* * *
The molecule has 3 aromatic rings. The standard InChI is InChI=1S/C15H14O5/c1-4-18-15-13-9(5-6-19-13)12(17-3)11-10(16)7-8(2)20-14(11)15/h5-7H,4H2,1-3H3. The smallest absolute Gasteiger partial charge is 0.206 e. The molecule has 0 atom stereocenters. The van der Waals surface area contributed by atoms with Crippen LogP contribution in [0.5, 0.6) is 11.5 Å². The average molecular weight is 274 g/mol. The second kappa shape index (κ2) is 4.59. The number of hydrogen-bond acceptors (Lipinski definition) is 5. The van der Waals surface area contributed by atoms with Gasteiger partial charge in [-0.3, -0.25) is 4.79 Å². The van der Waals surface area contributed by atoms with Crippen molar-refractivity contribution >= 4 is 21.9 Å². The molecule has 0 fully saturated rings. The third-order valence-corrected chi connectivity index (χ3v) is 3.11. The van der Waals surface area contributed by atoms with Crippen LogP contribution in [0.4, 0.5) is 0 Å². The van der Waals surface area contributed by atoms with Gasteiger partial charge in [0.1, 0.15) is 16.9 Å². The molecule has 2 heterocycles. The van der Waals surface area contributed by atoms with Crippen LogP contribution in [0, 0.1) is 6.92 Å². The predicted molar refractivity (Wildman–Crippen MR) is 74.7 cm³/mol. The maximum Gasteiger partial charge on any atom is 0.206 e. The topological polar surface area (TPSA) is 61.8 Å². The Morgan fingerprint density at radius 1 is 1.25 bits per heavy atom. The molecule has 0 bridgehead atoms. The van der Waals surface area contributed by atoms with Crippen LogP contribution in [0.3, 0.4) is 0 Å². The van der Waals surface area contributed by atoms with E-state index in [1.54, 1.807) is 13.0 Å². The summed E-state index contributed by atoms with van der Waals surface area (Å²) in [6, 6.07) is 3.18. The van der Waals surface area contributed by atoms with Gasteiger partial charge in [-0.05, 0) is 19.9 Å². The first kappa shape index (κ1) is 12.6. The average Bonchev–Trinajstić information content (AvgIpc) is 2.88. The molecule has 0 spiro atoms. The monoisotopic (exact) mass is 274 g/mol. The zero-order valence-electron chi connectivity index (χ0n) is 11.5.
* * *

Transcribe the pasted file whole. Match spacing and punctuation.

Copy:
The molecule has 3 aromatic rings. The standard InChI is InChI=1S/C15H14O5/c1-4-18-15-13-9(5-6-19-13)12(17-3)11-10(16)7-8(2)20-14(11)15/h5-7H,4H2,1-3H3. The smallest absolute Gasteiger partial charge is 0.206 e. The molecule has 0 atom stereocenters. The van der Waals surface area contributed by atoms with Crippen LogP contribution in [0.5, 0.6) is 11.5 Å². The average molecular weight is 274 g/mol. The second kappa shape index (κ2) is 4.59. The number of hydrogen-bond acceptors (Lipinski definition) is 5. The van der Waals surface area contributed by atoms with Gasteiger partial charge in [-0.3, -0.25) is 4.79 Å². The van der Waals surface area contributed by atoms with Crippen molar-refractivity contribution >= 4 is 21.9 Å². The molecule has 0 fully saturated rings. The third-order valence-corrected chi connectivity index (χ3v) is 3.11. The van der Waals surface area contributed by atoms with Crippen LogP contribution in [0.4, 0.5) is 0 Å². The van der Waals surface area contributed by atoms with Gasteiger partial charge in [0.1, 0.15) is 16.9 Å². The molecule has 2 heterocycles. The van der Waals surface area contributed by atoms with Crippen LogP contribution in [0, 0.1) is 6.92 Å². The predicted molar refractivity (Wildman–Crippen MR) is 74.7 cm³/mol. The maximum Gasteiger partial charge on any atom is 0.206 e. The topological polar surface area (TPSA) is 61.8 Å². The Morgan fingerprint density at radius 1 is 1.25 bits per heavy atom. The molecule has 0 bridgehead atoms. The van der Waals surface area contributed by atoms with Crippen LogP contribution in [0.3, 0.4) is 0 Å². The van der Waals surface area contributed by atoms with E-state index in [1.54, 1.807) is 13.0 Å². The summed E-state index contributed by atoms with van der Waals surface area (Å²) in [6, 6.07) is 3.18. The van der Waals surface area contributed by atoms with Gasteiger partial charge in [-0.05, 0) is 19.9 Å². The first kappa shape index (κ1) is 12.6. The average Bonchev–Trinajstić information content (AvgIpc) is 2.88. The molecule has 0 spiro atoms. The monoisotopic (exact) mass is 274 g/mol. The zero-order valence-electron chi connectivity index (χ0n) is 11.5.